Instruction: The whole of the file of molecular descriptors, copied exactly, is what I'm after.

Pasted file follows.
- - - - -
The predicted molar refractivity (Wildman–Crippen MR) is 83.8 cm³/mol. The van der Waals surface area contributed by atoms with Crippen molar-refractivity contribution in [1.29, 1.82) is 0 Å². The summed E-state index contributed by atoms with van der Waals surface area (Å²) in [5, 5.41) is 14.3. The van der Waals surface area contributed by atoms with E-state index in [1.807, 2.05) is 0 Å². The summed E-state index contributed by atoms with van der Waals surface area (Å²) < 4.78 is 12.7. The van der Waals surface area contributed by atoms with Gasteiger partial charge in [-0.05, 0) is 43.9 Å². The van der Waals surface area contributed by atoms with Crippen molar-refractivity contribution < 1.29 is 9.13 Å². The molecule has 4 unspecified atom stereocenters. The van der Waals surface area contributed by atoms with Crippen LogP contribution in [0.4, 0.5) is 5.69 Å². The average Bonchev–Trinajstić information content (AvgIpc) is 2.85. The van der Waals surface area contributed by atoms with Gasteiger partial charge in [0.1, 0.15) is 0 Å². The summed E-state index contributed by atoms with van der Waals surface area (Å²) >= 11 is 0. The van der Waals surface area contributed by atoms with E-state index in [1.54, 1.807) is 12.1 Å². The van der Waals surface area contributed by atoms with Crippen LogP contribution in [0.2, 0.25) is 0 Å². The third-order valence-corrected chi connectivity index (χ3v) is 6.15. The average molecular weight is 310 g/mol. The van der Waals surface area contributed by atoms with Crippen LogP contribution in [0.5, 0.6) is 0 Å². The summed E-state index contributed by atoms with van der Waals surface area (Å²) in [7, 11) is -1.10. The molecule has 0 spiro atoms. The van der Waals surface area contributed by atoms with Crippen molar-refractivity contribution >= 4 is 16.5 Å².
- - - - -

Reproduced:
The predicted molar refractivity (Wildman–Crippen MR) is 83.8 cm³/mol. The van der Waals surface area contributed by atoms with Crippen molar-refractivity contribution in [1.29, 1.82) is 0 Å². The summed E-state index contributed by atoms with van der Waals surface area (Å²) in [5, 5.41) is 14.3. The van der Waals surface area contributed by atoms with E-state index in [1.807, 2.05) is 0 Å². The summed E-state index contributed by atoms with van der Waals surface area (Å²) < 4.78 is 12.7. The van der Waals surface area contributed by atoms with Gasteiger partial charge in [-0.05, 0) is 43.9 Å². The van der Waals surface area contributed by atoms with Crippen molar-refractivity contribution < 1.29 is 9.13 Å². The molecule has 4 unspecified atom stereocenters. The van der Waals surface area contributed by atoms with Crippen LogP contribution in [0.4, 0.5) is 5.69 Å². The average Bonchev–Trinajstić information content (AvgIpc) is 2.85. The van der Waals surface area contributed by atoms with Gasteiger partial charge in [0.1, 0.15) is 0 Å². The summed E-state index contributed by atoms with van der Waals surface area (Å²) >= 11 is 0. The van der Waals surface area contributed by atoms with E-state index in [1.54, 1.807) is 12.1 Å². The van der Waals surface area contributed by atoms with Crippen LogP contribution in [0.2, 0.25) is 0 Å². The third-order valence-corrected chi connectivity index (χ3v) is 6.15. The average molecular weight is 310 g/mol. The van der Waals surface area contributed by atoms with Crippen LogP contribution in [0.5, 0.6) is 0 Å². The summed E-state index contributed by atoms with van der Waals surface area (Å²) in [7, 11) is -1.10. The molecule has 0 spiro atoms. The van der Waals surface area contributed by atoms with Crippen molar-refractivity contribution >= 4 is 16.5 Å².